August Organizing Tip: Using a Table
I know what you’re thinking. You don’t need me to tell you how to use a table. That’s true, but if you are having difficulty staying organized, I want to offer a professional organizer’s perspective on tables, that will help. This starts with looking at a table as a tool, rather than a piece of furniture. In fact, I believe a clear work surface is your number one organizing tool.
Perhaps the first culture to use a table was the ancient Egyptians. They used them to keep objects off the floor. According to Wikipedia “The Chinese also created very early tables in order to pursue the arts of writing and painting.” They could probably be considered the first desks. Of course, dining and food preparation have become important purposes for tables, as well.
Like the ancient Egyptians, many of us today are using tables (and all surfaces), primarily to keep stuff off the floor, a lot of stuff. The problem with using surfaces for storage is that it limits movement in your environment. That compromises your ability to stay organized.
A clear works surface allows you to spread out a project, to prioritize, and then to process your project away, so that you can move on the next project or activity. When you can complete activities- whether it’s eating, folding laundry, or paying bills— things don’t accumulate in your environment and it is easier to stay organized. Circulation prevents accumulation.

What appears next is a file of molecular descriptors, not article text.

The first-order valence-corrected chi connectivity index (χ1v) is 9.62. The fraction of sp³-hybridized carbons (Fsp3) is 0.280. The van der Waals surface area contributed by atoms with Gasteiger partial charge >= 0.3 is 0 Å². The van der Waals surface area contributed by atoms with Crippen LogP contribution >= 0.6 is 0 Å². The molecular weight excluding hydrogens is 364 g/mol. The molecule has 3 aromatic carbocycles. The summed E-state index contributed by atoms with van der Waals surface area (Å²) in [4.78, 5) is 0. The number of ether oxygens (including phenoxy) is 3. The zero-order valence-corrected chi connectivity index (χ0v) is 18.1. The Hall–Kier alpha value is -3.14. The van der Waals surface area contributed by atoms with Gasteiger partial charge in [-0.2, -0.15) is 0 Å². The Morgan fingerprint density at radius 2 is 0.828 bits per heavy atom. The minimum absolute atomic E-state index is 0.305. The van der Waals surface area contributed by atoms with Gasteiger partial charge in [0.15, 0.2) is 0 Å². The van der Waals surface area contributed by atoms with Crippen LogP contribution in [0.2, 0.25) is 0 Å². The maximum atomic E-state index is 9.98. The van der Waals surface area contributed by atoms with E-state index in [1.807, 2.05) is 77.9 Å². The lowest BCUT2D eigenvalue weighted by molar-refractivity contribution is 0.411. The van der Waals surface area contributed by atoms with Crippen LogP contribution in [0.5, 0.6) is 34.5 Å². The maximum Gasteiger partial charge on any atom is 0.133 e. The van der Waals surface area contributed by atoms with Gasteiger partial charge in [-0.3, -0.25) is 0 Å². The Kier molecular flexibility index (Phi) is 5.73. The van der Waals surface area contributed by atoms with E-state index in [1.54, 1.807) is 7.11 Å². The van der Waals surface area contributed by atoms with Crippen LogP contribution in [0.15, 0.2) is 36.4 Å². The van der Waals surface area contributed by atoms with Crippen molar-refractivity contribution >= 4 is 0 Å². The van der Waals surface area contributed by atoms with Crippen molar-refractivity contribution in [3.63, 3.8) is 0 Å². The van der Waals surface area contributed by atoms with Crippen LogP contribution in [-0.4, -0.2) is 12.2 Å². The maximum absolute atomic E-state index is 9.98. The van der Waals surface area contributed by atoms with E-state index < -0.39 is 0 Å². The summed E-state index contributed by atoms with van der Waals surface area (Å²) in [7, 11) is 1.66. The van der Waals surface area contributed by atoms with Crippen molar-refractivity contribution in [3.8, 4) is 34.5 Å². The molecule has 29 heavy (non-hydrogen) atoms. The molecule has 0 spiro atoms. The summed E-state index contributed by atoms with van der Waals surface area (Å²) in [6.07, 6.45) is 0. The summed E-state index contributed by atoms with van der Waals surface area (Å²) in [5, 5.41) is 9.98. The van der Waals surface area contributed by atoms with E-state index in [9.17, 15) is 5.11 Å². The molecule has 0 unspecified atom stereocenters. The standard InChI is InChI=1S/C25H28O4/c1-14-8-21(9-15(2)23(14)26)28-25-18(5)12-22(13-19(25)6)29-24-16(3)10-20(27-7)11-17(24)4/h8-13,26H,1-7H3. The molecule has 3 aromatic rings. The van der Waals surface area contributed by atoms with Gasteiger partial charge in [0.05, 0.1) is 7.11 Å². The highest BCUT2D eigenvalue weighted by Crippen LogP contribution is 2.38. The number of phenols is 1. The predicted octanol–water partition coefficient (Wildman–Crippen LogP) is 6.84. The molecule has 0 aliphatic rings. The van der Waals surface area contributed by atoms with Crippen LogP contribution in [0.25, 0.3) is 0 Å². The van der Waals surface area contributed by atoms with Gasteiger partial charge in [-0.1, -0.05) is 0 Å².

Of course, for a table or work-surface to stay clear, you need to keep easily accessible storage elsewhere. The dresser drawers and file drawers need to open easily and there must be room inside. If the dishwasher is full, the dirty dishes will fill the sink, then they will cover the counters.
So yes, decluttering the excess and establishing storage alternatives do need to happen first, but an important goal for staying organized should always be to maintain clear surfaces for processing. A clear work surface is not just a piece of furniture, it is your number one organizing tool.